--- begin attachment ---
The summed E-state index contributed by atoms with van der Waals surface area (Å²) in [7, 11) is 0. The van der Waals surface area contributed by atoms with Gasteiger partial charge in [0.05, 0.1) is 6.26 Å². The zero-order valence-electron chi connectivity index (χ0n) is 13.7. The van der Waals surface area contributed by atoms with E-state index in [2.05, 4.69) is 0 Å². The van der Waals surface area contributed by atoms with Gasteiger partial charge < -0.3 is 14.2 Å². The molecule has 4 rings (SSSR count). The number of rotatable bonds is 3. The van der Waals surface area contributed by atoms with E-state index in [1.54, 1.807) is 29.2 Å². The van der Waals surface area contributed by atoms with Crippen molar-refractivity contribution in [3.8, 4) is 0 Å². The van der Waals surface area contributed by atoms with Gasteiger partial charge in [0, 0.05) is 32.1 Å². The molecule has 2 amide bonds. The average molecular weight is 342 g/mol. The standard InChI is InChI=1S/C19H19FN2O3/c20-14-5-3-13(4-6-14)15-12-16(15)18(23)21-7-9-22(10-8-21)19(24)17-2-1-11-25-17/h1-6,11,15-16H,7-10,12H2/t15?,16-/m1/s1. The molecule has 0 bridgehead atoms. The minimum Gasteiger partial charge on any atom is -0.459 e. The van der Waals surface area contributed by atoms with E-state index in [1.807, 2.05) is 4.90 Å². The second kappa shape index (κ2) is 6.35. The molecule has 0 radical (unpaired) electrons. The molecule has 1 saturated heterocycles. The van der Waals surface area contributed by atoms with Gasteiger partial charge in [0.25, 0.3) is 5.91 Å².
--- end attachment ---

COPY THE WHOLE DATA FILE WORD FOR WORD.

The summed E-state index contributed by atoms with van der Waals surface area (Å²) in [7, 11) is 0. The van der Waals surface area contributed by atoms with Gasteiger partial charge in [0.05, 0.1) is 6.26 Å². The zero-order valence-electron chi connectivity index (χ0n) is 13.7. The van der Waals surface area contributed by atoms with E-state index in [2.05, 4.69) is 0 Å². The van der Waals surface area contributed by atoms with Gasteiger partial charge < -0.3 is 14.2 Å². The molecule has 4 rings (SSSR count). The number of rotatable bonds is 3. The van der Waals surface area contributed by atoms with E-state index in [1.54, 1.807) is 29.2 Å². The van der Waals surface area contributed by atoms with Crippen molar-refractivity contribution in [3.8, 4) is 0 Å². The van der Waals surface area contributed by atoms with Gasteiger partial charge in [0, 0.05) is 32.1 Å². The molecule has 2 amide bonds. The average molecular weight is 342 g/mol. The standard InChI is InChI=1S/C19H19FN2O3/c20-14-5-3-13(4-6-14)15-12-16(15)18(23)21-7-9-22(10-8-21)19(24)17-2-1-11-25-17/h1-6,11,15-16H,7-10,12H2/t15?,16-/m1/s1. The molecule has 0 bridgehead atoms. The minimum Gasteiger partial charge on any atom is -0.459 e. The van der Waals surface area contributed by atoms with E-state index in [1.807, 2.05) is 4.90 Å². The second kappa shape index (κ2) is 6.35. The molecule has 0 radical (unpaired) electrons. The molecule has 1 saturated heterocycles. The van der Waals surface area contributed by atoms with Gasteiger partial charge in [0.25, 0.3) is 5.91 Å².